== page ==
Attending LSU Law School many years ago gave me the privilege of being taught the law of contracts by Professor J. Denson Smith, a nationally recognized expert. In order for there to be a contract, two or more parties must have a meeting of the minds as to the substance of the contract — an enforceable specific agreement.
The LSU Board of Supervisors recently approved contracts whereby privately owned hospitals will “take over” most of the hospitals now operated by LSU. The contracts have 50 blank pages. What will the 50 pages provide? Is such a document really a contract?
There can be no contract because the agreement between the parties is not set forth in the document. It was said that LSU was going to allow Dr. William Jenkins to fill in the missing pages. Such broad agency discretion is not prohibited, but is that appropriate? Those terms will have to be satisfactory to the private hospitals, without which concurrence the private hospitals will refuse the contracts. If that is the case, then those who have acted on behalf of LSU have failed to fulfill their fiduciary duty to LSU and to the public.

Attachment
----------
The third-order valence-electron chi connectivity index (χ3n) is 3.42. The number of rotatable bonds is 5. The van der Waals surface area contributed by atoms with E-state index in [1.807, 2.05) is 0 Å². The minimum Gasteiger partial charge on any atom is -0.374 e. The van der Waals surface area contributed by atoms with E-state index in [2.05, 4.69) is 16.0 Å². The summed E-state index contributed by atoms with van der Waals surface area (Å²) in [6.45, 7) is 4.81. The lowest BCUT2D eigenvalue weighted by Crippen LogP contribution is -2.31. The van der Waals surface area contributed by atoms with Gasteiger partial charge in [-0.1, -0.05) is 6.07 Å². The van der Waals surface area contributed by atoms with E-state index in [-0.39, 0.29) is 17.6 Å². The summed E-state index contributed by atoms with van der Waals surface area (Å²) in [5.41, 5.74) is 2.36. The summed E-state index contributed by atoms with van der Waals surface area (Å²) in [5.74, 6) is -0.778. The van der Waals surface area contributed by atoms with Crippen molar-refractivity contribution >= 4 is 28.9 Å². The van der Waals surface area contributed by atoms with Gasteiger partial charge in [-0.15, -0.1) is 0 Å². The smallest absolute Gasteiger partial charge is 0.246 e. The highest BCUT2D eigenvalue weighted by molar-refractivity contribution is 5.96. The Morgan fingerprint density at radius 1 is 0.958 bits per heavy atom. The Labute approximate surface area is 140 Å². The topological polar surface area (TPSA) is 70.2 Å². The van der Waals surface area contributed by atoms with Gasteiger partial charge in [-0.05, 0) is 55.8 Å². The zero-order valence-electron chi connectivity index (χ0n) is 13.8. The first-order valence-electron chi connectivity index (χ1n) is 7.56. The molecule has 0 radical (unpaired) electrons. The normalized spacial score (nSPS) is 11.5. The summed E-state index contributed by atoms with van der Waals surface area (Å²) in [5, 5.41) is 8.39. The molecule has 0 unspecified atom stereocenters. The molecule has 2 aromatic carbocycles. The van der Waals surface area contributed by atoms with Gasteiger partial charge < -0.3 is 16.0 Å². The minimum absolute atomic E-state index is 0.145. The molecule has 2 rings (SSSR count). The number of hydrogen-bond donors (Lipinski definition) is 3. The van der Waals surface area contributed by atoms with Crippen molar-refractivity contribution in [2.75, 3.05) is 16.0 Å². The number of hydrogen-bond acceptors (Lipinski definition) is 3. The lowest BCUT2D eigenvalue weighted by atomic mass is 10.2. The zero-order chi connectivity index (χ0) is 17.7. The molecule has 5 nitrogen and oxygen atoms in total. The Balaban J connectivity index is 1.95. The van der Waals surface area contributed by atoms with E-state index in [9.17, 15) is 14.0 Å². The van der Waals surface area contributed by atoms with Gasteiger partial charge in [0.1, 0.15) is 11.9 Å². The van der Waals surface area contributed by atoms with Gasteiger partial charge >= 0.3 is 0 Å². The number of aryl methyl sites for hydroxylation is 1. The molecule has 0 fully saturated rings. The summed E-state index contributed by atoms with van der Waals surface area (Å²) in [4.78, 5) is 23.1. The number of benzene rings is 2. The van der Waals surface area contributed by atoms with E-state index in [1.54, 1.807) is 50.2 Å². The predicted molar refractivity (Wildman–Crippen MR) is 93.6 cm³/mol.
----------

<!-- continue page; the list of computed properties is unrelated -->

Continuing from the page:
Dr. Jenkins is a nice man. However, his selection as temporary president of the LSU System was to simply have a president convey the wishes of Gov. Bobby Jindal to the board for compliance. Now that Dr. Jenkins has been replaced by F. King Alexander, will Dr. Jenkins continue to act as a private individual/agent to fill in the 50 blank pages or will the LSU Board have to appoint another third party, such as Alexander? Since Alexander is coming to us from California, just how much does he know about the health care system in Louisiana? Alternatively, and much more appropriately, a new complete contract should be agreed upon.
The LSU board is acting at the behest of Gov. Jindal. The members are his appointees and do his bidding without question. The meetings are a stamp of approval for his wishes. If the board wants to publicly continue contracts with blank pages, they will continue to show that they should not serve because they don’t act in a fiduciary capacity in the best interests of LSU and the public.
The board should simply send the contracts to the governor and let him fill in the blanks. It can then approve a completed contract that contains all of the terms and conditions pertaining to the transfer of very valuable property and the important care of a significant segment of the population of Louisiana. Then the public will be allowed to see what the contact provides.
retired district attorney
former LSU board member
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